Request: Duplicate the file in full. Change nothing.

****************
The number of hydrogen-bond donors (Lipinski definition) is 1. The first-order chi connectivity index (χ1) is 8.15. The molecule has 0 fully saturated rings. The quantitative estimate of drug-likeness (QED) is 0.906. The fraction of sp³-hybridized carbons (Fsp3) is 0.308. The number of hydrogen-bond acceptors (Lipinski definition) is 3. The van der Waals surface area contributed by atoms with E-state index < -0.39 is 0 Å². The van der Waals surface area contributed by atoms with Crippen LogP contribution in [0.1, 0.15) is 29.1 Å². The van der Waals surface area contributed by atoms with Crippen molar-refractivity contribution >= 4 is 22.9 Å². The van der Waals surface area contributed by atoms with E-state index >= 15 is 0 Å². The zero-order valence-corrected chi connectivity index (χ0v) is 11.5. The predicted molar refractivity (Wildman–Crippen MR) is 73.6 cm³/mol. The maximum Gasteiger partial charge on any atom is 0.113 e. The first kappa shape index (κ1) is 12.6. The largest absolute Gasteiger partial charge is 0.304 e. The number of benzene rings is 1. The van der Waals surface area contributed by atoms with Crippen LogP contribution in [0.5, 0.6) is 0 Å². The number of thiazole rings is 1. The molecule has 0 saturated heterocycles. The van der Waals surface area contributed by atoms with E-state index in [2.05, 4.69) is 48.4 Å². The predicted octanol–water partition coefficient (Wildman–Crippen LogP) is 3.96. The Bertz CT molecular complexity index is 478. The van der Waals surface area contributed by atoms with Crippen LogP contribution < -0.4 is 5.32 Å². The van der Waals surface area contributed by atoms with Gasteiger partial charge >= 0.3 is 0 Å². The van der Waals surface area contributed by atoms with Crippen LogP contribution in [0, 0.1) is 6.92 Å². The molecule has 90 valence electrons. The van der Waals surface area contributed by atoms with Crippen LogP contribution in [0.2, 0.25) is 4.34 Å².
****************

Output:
The number of hydrogen-bond donors (Lipinski definition) is 1. The first-order chi connectivity index (χ1) is 8.15. The molecule has 0 fully saturated rings. The quantitative estimate of drug-likeness (QED) is 0.906. The fraction of sp³-hybridized carbons (Fsp3) is 0.308. The number of hydrogen-bond acceptors (Lipinski definition) is 3. The van der Waals surface area contributed by atoms with E-state index < -0.39 is 0 Å². The van der Waals surface area contributed by atoms with Crippen LogP contribution in [0.1, 0.15) is 29.1 Å². The van der Waals surface area contributed by atoms with Crippen molar-refractivity contribution >= 4 is 22.9 Å². The van der Waals surface area contributed by atoms with E-state index >= 15 is 0 Å². The zero-order valence-corrected chi connectivity index (χ0v) is 11.5. The predicted molar refractivity (Wildman–Crippen MR) is 73.6 cm³/mol. The maximum Gasteiger partial charge on any atom is 0.113 e. The first kappa shape index (κ1) is 12.6. The largest absolute Gasteiger partial charge is 0.304 e. The number of benzene rings is 1. The van der Waals surface area contributed by atoms with Crippen LogP contribution in [0.5, 0.6) is 0 Å². The number of thiazole rings is 1. The molecule has 0 saturated heterocycles. The van der Waals surface area contributed by atoms with E-state index in [2.05, 4.69) is 48.4 Å². The predicted octanol–water partition coefficient (Wildman–Crippen LogP) is 3.96. The Bertz CT molecular complexity index is 478. The van der Waals surface area contributed by atoms with Crippen LogP contribution < -0.4 is 5.32 Å². The van der Waals surface area contributed by atoms with Gasteiger partial charge >= 0.3 is 0 Å². The van der Waals surface area contributed by atoms with Crippen LogP contribution in [0, 0.1) is 6.92 Å². The molecule has 90 valence electrons. The van der Waals surface area contributed by atoms with Crippen LogP contribution in [0.2, 0.25) is 4.34 Å².